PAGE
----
5. For compliance, “companies and government agencies employing at least 25 people will have to obtain government certification of their equal-pay policies”. The implication is considerable additional bureaucracy and cost for these organizations and likely, again depending on details I have not researched, the government it self.

    To boot, this is exactly the type of regulation that makes it hard for small companies to expand, and that gives the owners incentives to artificially limit themselves.

    From the reverse angle, for those who actually support this law, such vagueness could weaken* the law considerably—while keeping the extra cost and bureaucracy. Similarly, if the checks are actually fair and come to a conclusion that reflects reality, then changes in actual pay levels will be small and mostly indirect—with, again, the extra cost and bureaucracy added.

    *But I would not bet on it being enough to remove the inherit injustice and sexual discrimination it implies.

  6. It opens the doors to similarly misguided legislation, like e.g. a law requiring that certain quotas of women are met by all organisations—even when there are few women who are interested in their fields. (Implying that women would be given better conditions and greater incentives than men in those fields. Incidentally, something that can already be seen in some areas even with pressure stemming just from “public opinion” and PR considerations—not an actual law.)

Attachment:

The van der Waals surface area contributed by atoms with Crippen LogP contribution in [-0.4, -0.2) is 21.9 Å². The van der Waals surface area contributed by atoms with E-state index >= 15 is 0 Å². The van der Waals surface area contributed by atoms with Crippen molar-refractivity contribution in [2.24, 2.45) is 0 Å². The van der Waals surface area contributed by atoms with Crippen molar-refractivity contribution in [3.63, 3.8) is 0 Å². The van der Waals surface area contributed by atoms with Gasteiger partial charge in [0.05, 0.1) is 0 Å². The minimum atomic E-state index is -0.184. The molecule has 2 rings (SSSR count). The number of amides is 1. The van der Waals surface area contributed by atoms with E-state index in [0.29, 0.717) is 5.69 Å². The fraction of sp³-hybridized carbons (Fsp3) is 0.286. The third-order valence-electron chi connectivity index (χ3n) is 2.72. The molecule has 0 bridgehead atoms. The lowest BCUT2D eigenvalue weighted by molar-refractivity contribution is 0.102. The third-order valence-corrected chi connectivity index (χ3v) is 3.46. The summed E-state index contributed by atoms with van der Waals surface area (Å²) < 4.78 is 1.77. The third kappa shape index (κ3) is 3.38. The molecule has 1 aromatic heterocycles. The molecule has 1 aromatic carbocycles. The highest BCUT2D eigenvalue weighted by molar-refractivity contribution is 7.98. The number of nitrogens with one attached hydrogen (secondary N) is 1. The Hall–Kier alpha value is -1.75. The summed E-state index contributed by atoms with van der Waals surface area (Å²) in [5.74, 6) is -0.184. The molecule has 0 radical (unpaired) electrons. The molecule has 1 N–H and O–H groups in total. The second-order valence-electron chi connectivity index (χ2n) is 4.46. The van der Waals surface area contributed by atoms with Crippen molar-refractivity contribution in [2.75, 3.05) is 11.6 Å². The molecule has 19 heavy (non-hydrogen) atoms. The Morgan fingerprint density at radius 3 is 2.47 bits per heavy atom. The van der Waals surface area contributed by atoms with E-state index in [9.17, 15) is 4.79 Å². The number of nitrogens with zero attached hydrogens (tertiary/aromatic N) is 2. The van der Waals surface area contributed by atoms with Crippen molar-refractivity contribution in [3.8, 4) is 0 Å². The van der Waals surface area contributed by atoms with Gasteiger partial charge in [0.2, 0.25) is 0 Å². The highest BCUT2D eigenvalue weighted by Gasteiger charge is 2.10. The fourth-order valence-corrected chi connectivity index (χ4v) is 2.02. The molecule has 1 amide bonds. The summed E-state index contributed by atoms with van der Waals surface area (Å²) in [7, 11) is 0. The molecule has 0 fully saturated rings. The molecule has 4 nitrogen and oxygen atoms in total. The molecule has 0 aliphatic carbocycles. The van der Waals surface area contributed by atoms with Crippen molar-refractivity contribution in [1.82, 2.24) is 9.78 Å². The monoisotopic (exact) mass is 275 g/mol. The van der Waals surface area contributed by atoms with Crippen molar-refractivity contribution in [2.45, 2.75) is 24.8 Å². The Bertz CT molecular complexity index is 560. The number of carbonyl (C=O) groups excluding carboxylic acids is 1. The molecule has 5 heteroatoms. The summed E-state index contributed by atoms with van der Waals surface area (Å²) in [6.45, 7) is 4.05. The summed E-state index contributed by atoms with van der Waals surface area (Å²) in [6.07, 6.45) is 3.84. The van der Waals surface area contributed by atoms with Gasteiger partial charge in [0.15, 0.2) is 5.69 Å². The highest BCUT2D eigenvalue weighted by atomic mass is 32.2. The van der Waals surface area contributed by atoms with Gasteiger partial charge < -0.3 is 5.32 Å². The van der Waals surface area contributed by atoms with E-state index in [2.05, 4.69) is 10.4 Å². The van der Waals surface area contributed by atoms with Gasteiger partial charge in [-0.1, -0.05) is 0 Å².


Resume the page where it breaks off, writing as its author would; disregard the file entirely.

As to the “77 cents on the dollar” and related misconceptions, lies, misinterpreted statistics, whatnot, I have already written several posts (e.g. [1], [2] ) and have since encountered a number of articles by others attacking this nonsense from various angles, for example: [3], [4], [5], [6], [7].

Simply put: Anyone who still believes in this nonsense is either extremely poorly informed or unable to understand basic reasoning—and any politician who uses this rhetoric is either the same or extremely unethical. I try to remain reasonably diplomatic in my writings, but enough is enough! The degree of ignorance and/or stupidity displayed by these people is such that they truly deserve to be called “idiots”. They are not one iota better than believers in astrology or a flat earth.

Written by michaeleriksson

January 2, 2018 at 9:35 pm

The heresy of racial differences